August 2021 in Africa: A free expression round up produced by IFEX’s Regional Editor Reyhana Masters, based on IFEX member reports and news from the region. An audio discussion relating to this piece, and focusing on Zambia's election, is available here.
Zambia’s election restores hope
The peaceful transfer of power in Zambia following opposition presidential candidate Haikande Hichelema’s victorious win over incumbent President Edgar Lungu in the 12 August election restored some hope. It was a far cry from the excessive violence and disruption that people were expecting.
Among the many vital takeaways from the election is that youth are at the centre of this turning point. It is undoubtedly the country’s youth who cast the deciding ballots in an election which saw the opposition leader win with an unassailable landslide of almost a million votes more than Lungu. Over half of the country’s seven million registered voters were under 35 years of age, and the voter turnout of 70% was the highest since the first multi-party elections in 1991.
This is despite “the throttling and subsequent internet disruptions in Zambia on the day of elections” which IFEX member the Media Institute of Southern Africa (MISA) described as “deplorable, given that elections are at the core of the exercise of democracy and respect of citizens’ rights.”
There were a number of issues that drove the populace, and especially young voters, to the polls – a collapsing economy resulting in job losses, bleak employment prospects for an increasingly growing young population, endemic and systemic corruption, and a declining health system.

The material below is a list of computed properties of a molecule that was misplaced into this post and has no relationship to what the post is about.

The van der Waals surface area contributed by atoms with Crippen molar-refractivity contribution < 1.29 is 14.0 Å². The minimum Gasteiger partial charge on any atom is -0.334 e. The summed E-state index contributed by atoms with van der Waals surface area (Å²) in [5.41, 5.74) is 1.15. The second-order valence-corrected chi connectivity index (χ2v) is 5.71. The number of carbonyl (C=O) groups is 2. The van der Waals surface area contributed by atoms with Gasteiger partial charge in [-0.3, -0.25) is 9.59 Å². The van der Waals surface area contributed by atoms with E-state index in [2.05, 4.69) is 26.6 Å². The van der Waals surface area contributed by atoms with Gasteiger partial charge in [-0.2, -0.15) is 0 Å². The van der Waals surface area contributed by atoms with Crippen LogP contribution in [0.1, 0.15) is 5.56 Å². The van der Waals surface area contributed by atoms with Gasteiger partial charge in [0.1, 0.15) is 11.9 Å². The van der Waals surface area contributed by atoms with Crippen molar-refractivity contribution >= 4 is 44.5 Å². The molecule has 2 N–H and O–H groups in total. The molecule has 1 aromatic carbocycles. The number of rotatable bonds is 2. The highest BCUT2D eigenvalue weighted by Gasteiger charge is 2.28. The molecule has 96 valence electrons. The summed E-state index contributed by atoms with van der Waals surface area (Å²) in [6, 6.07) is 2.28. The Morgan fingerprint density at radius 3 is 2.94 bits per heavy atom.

Attempts to coerce the population into allowing the status quo to continue have been marked by violence, heavy handed control, and restrictive regulation.
Amnesty International’s report: Ruling By Fear And Repression meticulously details years of “an increasingly brutal crackdown on human rights,” along with the curtailment of rights to freedom of expression and peaceful assembly, as well as the jailing of opposition leaders and activists jailed. The clampdown on the media sector, which began even before the 2016 elections and continued throughout the years, includes the closure of print publications, the cancellation of a private broadcaster’s licence, harassment and intimidation of journalists and the development of a policy framework that has been restrictive and curtails both media freedom and freedom of expression.
This was a point that was also made by MISA in its observer mission statement: “the failure to critically address and reform existing laws such as the Public Order Act (1955); Independent Broadcasting Authority (IBA) Act, the Penal Code Act (1938) and the recently promulgated Cyber Security and Cyber Crimes Act among others is an unfortunate drawback that might have serious repercussions on how the forthcoming elections are conducted.”
There are indications that all this may change if President Hichelema keeps the promise he made during his inaugural address: “it is a new dawn. The Fourth Estate, the media will be freed.”
So with President Hichelema saying and doing all the right things, it has us wondering. Is Zambia truly on a new trajectory?
North-eastern DRC gone dark
The body of Magayane, who worked for state broadcaster Congolese National Radio and Television (RTNC), was found in North Kivu province. Musavuli and his wife were assaulted and killed in their home in Ituri province.